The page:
SHIRLEY -- Lura A. White Elementary School Principal Patricia Fitzgerald recently told the Ayer Shirley Regional School Committee that, thanks to the school community and local businesses, the school has nearly a dozen after-school programs.
"At Lura A. White, just today," she said, "we received a donation from ExxonMobil's Educational Alliance Program, which is a national initiative to enhance math and science learning at K-12 institutions.
"This year alone," she said, "more than 200 schools throughout the Northeast will receive educational grants for materials and programming such as learning tools, lab supplies, and educational trips."
Fitzgerald said that she had just received a $500 check from Nancy Jaillet, manager of Mr. Mike's ExxonMobil station off of the Ayer rotary.
"Nancy applied for this grant on behalf of our school and, because of her effort, we received this generous award two years in a row. I can't thank her enough for thinking of us!" Fitzgerald exclaimed.
She also thanked another benefactor, Bemis Corporation, for their generous donation to after-school programs district-wide.
"At Lura White just this year, they have provided funding for numerous after-school clubs," she said.
Those include a Stratomatic Baseball Game Club led by English teacher Tim Churchill, Camera and Video Clubs directed by retired LAW teacher Meredith Marcinkewicz, and a Crochet Club with kindergarten paraprofessional Elise White.
Marcinkewicz also leads a Strategy Games Club and the LAW Student Council, while music teacher Marla Farrow offers a program on Folk and Fairy Tales.
Art teacher Kelly Fitzsimmons runs a Mural Club, and Tim Anderson and Matthew Noll mentor Lego Robotics.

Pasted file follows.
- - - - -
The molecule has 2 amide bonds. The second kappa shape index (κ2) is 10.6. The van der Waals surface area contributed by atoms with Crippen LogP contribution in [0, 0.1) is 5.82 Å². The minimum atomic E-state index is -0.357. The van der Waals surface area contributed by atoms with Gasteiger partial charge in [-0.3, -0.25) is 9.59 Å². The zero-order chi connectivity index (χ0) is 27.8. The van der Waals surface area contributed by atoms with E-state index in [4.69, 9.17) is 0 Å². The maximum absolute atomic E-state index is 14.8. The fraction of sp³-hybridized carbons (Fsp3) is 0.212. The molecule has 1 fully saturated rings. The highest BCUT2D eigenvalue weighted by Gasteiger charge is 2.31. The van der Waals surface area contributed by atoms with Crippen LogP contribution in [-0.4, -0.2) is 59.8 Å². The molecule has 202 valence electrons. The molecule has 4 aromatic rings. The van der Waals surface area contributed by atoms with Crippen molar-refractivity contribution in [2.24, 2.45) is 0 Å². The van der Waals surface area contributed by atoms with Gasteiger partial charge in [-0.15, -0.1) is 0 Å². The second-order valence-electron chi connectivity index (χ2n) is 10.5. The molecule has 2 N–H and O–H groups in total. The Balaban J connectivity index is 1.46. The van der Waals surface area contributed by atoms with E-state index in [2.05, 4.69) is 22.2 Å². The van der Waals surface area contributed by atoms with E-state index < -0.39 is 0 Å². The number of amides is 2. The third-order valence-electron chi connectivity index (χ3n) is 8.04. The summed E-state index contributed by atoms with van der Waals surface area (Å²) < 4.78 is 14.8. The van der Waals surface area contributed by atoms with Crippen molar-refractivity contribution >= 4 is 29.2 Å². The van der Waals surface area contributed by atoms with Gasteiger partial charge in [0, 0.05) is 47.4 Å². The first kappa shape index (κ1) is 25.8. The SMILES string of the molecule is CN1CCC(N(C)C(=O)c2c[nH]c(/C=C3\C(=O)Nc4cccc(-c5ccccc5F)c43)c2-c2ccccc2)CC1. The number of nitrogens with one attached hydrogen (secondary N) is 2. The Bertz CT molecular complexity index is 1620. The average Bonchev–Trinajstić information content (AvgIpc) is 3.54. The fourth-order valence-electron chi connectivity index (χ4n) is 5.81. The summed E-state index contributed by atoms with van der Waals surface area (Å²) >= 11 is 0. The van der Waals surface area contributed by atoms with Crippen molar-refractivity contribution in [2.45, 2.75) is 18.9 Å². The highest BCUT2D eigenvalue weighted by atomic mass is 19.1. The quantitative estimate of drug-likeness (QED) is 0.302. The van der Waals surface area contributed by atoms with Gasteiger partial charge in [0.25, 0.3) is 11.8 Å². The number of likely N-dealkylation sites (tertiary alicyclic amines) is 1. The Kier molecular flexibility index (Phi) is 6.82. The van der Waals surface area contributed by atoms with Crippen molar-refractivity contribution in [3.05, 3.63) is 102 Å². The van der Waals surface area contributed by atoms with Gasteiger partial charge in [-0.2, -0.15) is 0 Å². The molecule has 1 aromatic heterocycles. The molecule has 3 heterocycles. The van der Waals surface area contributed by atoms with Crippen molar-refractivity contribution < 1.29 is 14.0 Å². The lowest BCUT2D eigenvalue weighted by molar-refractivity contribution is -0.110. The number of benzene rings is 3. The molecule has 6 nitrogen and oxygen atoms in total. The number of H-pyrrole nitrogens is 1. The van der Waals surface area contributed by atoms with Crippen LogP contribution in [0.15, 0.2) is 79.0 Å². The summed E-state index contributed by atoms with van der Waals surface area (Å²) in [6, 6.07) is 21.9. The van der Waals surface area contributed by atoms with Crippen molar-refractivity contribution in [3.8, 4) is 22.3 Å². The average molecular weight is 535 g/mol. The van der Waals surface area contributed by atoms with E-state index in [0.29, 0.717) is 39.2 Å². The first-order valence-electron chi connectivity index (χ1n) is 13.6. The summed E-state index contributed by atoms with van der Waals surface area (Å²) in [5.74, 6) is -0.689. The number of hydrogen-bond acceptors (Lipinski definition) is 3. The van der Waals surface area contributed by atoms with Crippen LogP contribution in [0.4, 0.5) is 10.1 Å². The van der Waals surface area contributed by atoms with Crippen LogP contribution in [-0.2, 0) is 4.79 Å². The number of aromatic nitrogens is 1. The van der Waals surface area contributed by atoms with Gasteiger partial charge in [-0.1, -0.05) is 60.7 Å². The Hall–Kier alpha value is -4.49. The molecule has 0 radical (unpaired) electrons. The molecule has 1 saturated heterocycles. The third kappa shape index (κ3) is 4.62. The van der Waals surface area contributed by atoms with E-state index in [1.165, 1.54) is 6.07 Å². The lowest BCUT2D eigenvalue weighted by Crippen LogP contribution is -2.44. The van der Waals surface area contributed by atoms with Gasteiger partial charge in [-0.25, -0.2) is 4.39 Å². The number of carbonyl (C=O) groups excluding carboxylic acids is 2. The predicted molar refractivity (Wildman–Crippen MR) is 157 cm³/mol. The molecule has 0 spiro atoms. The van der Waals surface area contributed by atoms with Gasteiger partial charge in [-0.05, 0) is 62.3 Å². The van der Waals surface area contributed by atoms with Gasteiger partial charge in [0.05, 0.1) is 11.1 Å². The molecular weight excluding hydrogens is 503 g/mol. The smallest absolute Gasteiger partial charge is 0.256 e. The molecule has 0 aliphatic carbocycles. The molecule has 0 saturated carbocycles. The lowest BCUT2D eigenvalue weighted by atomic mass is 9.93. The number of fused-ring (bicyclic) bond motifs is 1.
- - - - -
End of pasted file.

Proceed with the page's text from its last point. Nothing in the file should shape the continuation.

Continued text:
"All of these clubs are made possible by Bemis' generosity," Fitzgerald said. "There are no words to express our gratitude adequately. The benefits that the children receive from these experiences are priceless and may indeed be life-altering."
Other after-school programs at the school include subsidized instrument lessons through a generous grant obtained by Indian Hill Music.
"We are currently offering after-school music lessons on the trumpet, flute, clarinet, and saxophone," Fitzgerald proudly said.
Her comments were followed by presentations by three student council members and members of the fourth- and fifth-grade Lego Robotics teams.
FIRST Lego Robotics
The two robotics teams were among dozen that congregated at the FIRST Lego Robotics Tournament at the Boys & Girls Club of Fitchburg and Leominster on 14.
The challenge, "Nature's Fury," involved having students come up with their own ideas to prepare for, stay safe during, and rebuild after natural disasters as storms, earthquakes, and tsunamis. Specific tasks included delivering supplies, debris from airplane runways, and positioning evacuation signs.
Fourth-grader Lydia Flagg said that she learned from the event that her team should have spent extra time doing teamwork. Instead of building just one tower of cards during one of the challenges, her team built three separate ones, she said.
Teammate Brady Heinz said that he learned how he could improve his scores. "I did, like, a little practice with one of my friends, and then after that practice I had a turn coming up, and I came from a 43 and an 18, to 117 points just by practicing," he said.
Other Lego Robotics presenters were fourth-grader Riley Wilson and fifth-graders Ryan and Sean Farrar.
LAW Student Council member representatives Rosalind Lupaczyk, Lilly Robinson, and Ryan Farrar informed the school committee that the council plans to achieve its goals by using the S.M.A.R.T. goal achievement method they learned from their new part-time health teacher. Their goals, they said, must be specific, measureable, attainable, realistic, and timely.
With the aid of colorful hand-drawn posters, they articulated some of those goals, which include providing more playground equipment, after-school activities, and lunch variety.
They plan to attain their goals, said Robinson, by holding events such as raffles, bake sales, and movie nights, and setting up donor jars at each.
At the end of the "student showcase," school committee chair Pat Kelly thanked the students, mentors, and donors. "It really does take a village to raise a child," he said.